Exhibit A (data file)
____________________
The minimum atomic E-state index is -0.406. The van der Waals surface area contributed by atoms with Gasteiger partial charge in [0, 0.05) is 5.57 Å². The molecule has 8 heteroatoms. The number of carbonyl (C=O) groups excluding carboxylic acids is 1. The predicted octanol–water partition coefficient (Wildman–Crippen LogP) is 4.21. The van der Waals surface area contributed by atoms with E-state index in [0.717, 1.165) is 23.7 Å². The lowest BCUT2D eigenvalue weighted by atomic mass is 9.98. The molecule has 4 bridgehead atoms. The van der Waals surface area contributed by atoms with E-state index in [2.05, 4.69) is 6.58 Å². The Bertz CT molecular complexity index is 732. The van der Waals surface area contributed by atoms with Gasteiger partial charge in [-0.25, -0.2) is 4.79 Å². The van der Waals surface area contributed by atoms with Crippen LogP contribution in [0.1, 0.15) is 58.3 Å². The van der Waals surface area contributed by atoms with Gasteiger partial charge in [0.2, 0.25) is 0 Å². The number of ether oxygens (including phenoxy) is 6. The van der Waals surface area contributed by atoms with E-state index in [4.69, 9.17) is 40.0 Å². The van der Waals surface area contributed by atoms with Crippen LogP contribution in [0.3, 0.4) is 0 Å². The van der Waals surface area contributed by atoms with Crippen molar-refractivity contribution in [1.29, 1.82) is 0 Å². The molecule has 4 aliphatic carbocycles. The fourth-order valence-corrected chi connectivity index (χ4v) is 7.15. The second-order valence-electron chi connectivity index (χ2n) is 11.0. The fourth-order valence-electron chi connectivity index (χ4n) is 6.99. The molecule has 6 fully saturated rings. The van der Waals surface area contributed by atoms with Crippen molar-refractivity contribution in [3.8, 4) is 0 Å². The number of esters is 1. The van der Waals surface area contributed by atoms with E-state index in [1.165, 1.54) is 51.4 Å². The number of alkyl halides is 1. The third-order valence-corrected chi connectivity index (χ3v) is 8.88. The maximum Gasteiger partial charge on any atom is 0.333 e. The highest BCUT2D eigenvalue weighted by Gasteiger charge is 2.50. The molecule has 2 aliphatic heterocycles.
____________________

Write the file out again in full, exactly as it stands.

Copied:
The minimum atomic E-state index is -0.406. The van der Waals surface area contributed by atoms with Gasteiger partial charge in [0, 0.05) is 5.57 Å². The molecule has 8 heteroatoms. The number of carbonyl (C=O) groups excluding carboxylic acids is 1. The predicted octanol–water partition coefficient (Wildman–Crippen LogP) is 4.21. The van der Waals surface area contributed by atoms with E-state index in [0.717, 1.165) is 23.7 Å². The lowest BCUT2D eigenvalue weighted by atomic mass is 9.98. The molecule has 4 bridgehead atoms. The van der Waals surface area contributed by atoms with E-state index in [2.05, 4.69) is 6.58 Å². The Bertz CT molecular complexity index is 732. The van der Waals surface area contributed by atoms with Gasteiger partial charge in [-0.25, -0.2) is 4.79 Å². The van der Waals surface area contributed by atoms with Crippen LogP contribution in [0.1, 0.15) is 58.3 Å². The van der Waals surface area contributed by atoms with Gasteiger partial charge in [0.2, 0.25) is 0 Å². The number of ether oxygens (including phenoxy) is 6. The van der Waals surface area contributed by atoms with E-state index in [4.69, 9.17) is 40.0 Å². The van der Waals surface area contributed by atoms with Crippen LogP contribution in [0.3, 0.4) is 0 Å². The van der Waals surface area contributed by atoms with Crippen molar-refractivity contribution in [1.29, 1.82) is 0 Å². The molecule has 4 aliphatic carbocycles. The fourth-order valence-corrected chi connectivity index (χ4v) is 7.15. The second-order valence-electron chi connectivity index (χ2n) is 11.0. The fourth-order valence-electron chi connectivity index (χ4n) is 6.99. The molecule has 6 fully saturated rings. The van der Waals surface area contributed by atoms with Crippen molar-refractivity contribution in [3.8, 4) is 0 Å². The number of esters is 1. The van der Waals surface area contributed by atoms with E-state index in [1.165, 1.54) is 51.4 Å². The number of alkyl halides is 1. The third-order valence-corrected chi connectivity index (χ3v) is 8.88. The maximum Gasteiger partial charge on any atom is 0.333 e. The highest BCUT2D eigenvalue weighted by Gasteiger charge is 2.50. The molecule has 2 aliphatic heterocycles.